I’ve been a little lax about posting this past week or so because I’ve been caught up in preparation for a few games. One of the games is a playtest of the new Warhammer Fantasy Roleplay*, another is the next installment of the Hunter – Shadow Wars episodic campaign, and then there’s the bookkeeping for the Storm Point campaign, and the pregame development of Scio Occultus Res.

But the work I’m doing on the games has got me thinking about building characters in games, and the different systems the games offer and why, and the different goals and ideals that players have when building characters. See, I’ve been building some pregens for the WHFRP playtest, some NPCs for the Shadow Wars game, and watching my players build their characters for SOR. I’ve also been reading some other games, like Starblazer Adventures, Mutant City Blues, Two-Fisted Tales, Dogs in the Vineyard, The Burning Wheel, and Mongoose’s latest iteration of the classic Traveller.

What I’ve noticed is that character building systems in game sit on a continuum of customizability, ranging from games where you pick an archetypical character and play it to games where you build each individual aspect of the character. There really isn’t anything at either extreme of the continuum; even a system that focuses on archetypes like Feng Shui or Shadowrun lets you customize a few aspects of the character, and even a game where you build almost everything from scratch like Unknown Armies or Spirit of the Century has a few predefined elements that you need to use to create your character.

In the middle of the road, though, you find the race/class systems, like Dungeons & Dragons, and the skill-based systems, like Call of Cthulhu. Each still has components of the other in it – you get to pick skills and feats to customize your character in D&D, and your choice of profession shapes your skill picks in CoC.

This says to me that , as gamers, we tend to like the ability to build the kind of character we want to play in a game with few restrictions, but we also want a bit of a structure to help realize the ideals we have in relation to the rules. It also seems that the more detailed and low-trust* the rules system is, the more the structure is needed to make the mechanics of character interact properly with the mechanics of task resolution and other systems.

Character building also sets the tone for the game. Consider that, in D&D, most players look at the concept of roles for picking their classes. Now, roles really only impact the game in combat, which leads to the tacit assumption that combat is going to be the most important part of the game. The majority of rules in the game deal with combat in one way or another, from the powers of the characters to entire books of monsters to fight. Now look at a game like Mage: The Awakening. In that game, first you build a normal human, then transform him or her into a wizard. That leads to the tacit assumption that the themes of transformation, alienation from mundane life, and the price of power are going to be present in the game, leading to a more introspective, internal focus for play.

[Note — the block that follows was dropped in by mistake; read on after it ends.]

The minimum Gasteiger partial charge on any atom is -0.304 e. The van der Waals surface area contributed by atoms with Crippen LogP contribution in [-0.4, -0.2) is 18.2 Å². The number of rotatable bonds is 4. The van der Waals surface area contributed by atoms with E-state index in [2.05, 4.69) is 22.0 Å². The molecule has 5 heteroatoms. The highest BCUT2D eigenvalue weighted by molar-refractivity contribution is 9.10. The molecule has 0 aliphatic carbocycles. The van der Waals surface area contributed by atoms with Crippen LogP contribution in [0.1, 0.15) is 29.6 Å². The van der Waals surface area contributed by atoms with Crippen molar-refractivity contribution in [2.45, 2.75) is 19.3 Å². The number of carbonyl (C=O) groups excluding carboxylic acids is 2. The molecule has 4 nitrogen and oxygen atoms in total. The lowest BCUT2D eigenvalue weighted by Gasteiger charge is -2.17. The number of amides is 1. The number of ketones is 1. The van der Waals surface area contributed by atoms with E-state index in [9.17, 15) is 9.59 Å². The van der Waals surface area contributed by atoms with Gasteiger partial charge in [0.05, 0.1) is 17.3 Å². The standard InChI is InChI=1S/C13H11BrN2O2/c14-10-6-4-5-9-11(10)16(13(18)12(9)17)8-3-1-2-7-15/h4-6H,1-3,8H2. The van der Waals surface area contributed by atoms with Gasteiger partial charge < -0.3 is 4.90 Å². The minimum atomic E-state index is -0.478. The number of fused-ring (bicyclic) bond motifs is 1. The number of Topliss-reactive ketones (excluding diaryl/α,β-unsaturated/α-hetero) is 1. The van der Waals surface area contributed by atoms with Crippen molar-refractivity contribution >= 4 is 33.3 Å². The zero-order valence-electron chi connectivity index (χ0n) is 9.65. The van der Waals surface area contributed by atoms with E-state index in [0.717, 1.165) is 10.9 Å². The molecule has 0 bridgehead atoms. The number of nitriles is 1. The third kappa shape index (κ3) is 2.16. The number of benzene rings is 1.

Some systems even have mechanics for building in backstory for your character. The Burning Wheel is a primary example, along with Traveller and Spirit of the Century. Some things you get to pick, but some you don’t, and your choices may restrict or open certain other choices for you. Classic Traveller even had the chance your character would die during character generation, forcing you to start from scratch with a new character*. This can be very useful for games where you really want a bit of depth to the characters, and it leads to assumptions that character history and motivations are going to feature in the game.

Traditionally, once you have your characters created, you throw them together into a group, have them meet in a tavern, and they all decide to risk their lives together. Kind of cheesy, but it works. Now, however, many games are going out of their way to build in reasons why the characters work together, helping the GM give the disparate characters a history together. The brilliant novel idea from SotC and other FATE games is one example, where everyone winds up with connections to at least two other people in the group. WHFRP now has a party sheet, which gives the group a reason to work together, along with benefits and perils specific to that type of group. Traveller mixes and matches this, giving characters a chance to link themselves to other characters during character creation, and then pick a group skill package to represent why they’re together and what they get out of it.

As a GM, I like these sorts of ideas. It takes some of the pressure off when the players are the ones who decide why they’re together and what they want from each other.

And, of course, some character generation systems appeal more to different players than other do.